Without further ado, here’s what I’ve watched in 2020! Film titles in bold are films I saw at the cinema and films with an asterisk are rewatches. Any title with a hyperlink goes to its review – whether that’s here on my blog or on JumpCut Online which I contribute to.

January:
– Puss in Boots (2011)*
– The Sound of Music (1965)*
– Logan (2017)*
– Predator 2 (1990)
– Southpaw (2015)
– Pirates of the Caribbean: The Curse of the Black Pearl (2003)*
– Pirates of the Caribbean: Dead Man’s Chest (2006)*
– Pirates of the Caribbean: At World’s End (2007)*
1917 (2019)
Little Women (2019)
– Safe House (2012)*
– Lockout (2012)*
Spies in Disguise (2019)
Just Mercy (2019)
The Great Debaters (2007)
– Remember the Titans (2000)*
Like a Boss (2020)
The Personal History of David Copperfield (2019)
The Gentlemen (2019)
– The Quake (2018)

February:
Miss Americana (2020)
– Outlander (2008)
Parasite (2019)
Birds of Prey (and the Fantabulous Emancipation of One Harley Quinn) (2020)
– Godzilla: King of the Monsters (2019)
– The Falling (2014)

Number of different films watched: 26
Number of films seen in the cinema: 9

REVIEW: The Great Debaters (2007)

At the Wiley College Texas in 1935 Professor Melvin Tolson (Denzel Washington) who inspired his students and with the school’s debate team, went on to challenge Harvard in the national championship.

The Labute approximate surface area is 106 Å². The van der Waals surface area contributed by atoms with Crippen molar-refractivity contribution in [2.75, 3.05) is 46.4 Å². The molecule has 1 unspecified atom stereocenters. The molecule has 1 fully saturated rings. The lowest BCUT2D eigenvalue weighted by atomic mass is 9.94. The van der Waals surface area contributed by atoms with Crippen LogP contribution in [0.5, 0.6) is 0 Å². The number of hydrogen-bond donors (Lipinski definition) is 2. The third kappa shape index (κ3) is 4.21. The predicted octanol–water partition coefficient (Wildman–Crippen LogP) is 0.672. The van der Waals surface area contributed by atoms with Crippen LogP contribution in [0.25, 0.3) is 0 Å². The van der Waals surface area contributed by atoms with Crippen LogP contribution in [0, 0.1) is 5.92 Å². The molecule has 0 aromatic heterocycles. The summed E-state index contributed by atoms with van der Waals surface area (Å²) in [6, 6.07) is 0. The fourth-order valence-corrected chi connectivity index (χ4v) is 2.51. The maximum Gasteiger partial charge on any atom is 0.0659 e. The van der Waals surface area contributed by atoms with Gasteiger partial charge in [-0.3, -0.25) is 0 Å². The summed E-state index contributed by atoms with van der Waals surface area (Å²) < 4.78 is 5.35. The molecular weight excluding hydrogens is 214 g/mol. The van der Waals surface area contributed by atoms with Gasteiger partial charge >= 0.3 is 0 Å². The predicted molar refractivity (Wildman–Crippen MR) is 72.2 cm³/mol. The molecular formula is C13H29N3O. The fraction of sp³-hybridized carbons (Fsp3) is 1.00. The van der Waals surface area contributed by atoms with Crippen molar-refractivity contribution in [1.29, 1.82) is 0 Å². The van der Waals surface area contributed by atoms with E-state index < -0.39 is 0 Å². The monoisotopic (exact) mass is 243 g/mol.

The Great Debaters is one of those inspiring films that though the characters go through their trials ultimately there’s hope for a better tomorrow. It’s the brilliant yet politically radical Tolson that helps his students finds their voices and put together their arguments. He’s the leading force for this team but, through his guidance, each member of the debate team finds their own way.

Set against the backdrop of racial segregation, Jim Crow laws and prejudice, The Great Debaters show how a small group of young people were given confidence in their abilities and fight to make themselves heard. The fact this debate team not only beat every team from African American colleges, but also went on to go toe to toe with white-only colleges is commendable and how the characters grapple with that pressure is clear to see.

The debate team consists of Hamilton Burgess (Jermaine Williams) Samantha Booke (Jurnee Smollett-Bell), Henry Lowe (Nate Parker) and James Farmer Jr. (Denzel Whitaker). All the young actors give great performances, but a special mention goes to Denzel Whitaker who plays a young man who at fourteen is at least five years younger than his fellow debaters and it’s through his eyes we see a lot of the film.